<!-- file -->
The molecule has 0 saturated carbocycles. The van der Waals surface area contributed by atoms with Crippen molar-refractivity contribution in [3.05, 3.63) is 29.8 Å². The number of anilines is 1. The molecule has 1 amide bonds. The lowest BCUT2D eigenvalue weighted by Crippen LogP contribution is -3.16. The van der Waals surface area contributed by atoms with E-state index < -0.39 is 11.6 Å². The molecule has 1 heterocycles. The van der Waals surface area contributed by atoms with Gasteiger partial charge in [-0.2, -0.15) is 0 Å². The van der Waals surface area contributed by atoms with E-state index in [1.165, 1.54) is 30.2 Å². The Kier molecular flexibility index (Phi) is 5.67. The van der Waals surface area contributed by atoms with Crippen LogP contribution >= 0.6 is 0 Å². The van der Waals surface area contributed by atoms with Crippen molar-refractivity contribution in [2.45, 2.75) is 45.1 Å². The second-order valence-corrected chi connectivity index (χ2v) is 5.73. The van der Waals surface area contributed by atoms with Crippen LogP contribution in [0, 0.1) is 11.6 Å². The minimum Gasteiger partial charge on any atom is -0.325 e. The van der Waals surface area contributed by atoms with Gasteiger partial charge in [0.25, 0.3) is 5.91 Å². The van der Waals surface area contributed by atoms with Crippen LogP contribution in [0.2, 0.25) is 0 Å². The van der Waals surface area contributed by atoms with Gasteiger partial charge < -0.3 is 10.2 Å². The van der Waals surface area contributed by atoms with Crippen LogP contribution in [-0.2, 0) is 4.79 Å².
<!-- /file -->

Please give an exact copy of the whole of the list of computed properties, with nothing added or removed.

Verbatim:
The molecule has 0 saturated carbocycles. The van der Waals surface area contributed by atoms with Crippen molar-refractivity contribution in [3.05, 3.63) is 29.8 Å². The number of anilines is 1. The molecule has 1 amide bonds. The lowest BCUT2D eigenvalue weighted by Crippen LogP contribution is -3.16. The van der Waals surface area contributed by atoms with E-state index < -0.39 is 11.6 Å². The molecule has 1 heterocycles. The van der Waals surface area contributed by atoms with Gasteiger partial charge in [-0.2, -0.15) is 0 Å². The van der Waals surface area contributed by atoms with E-state index in [1.165, 1.54) is 30.2 Å². The Kier molecular flexibility index (Phi) is 5.67. The van der Waals surface area contributed by atoms with Crippen LogP contribution >= 0.6 is 0 Å². The van der Waals surface area contributed by atoms with Crippen molar-refractivity contribution in [2.45, 2.75) is 45.1 Å². The second-order valence-corrected chi connectivity index (χ2v) is 5.73. The van der Waals surface area contributed by atoms with Crippen LogP contribution in [0, 0.1) is 11.6 Å². The minimum Gasteiger partial charge on any atom is -0.325 e. The van der Waals surface area contributed by atoms with Gasteiger partial charge in [0.25, 0.3) is 5.91 Å². The van der Waals surface area contributed by atoms with Crippen LogP contribution in [0.2, 0.25) is 0 Å². The van der Waals surface area contributed by atoms with Gasteiger partial charge < -0.3 is 10.2 Å². The van der Waals surface area contributed by atoms with Crippen LogP contribution in [-0.2, 0) is 4.79 Å².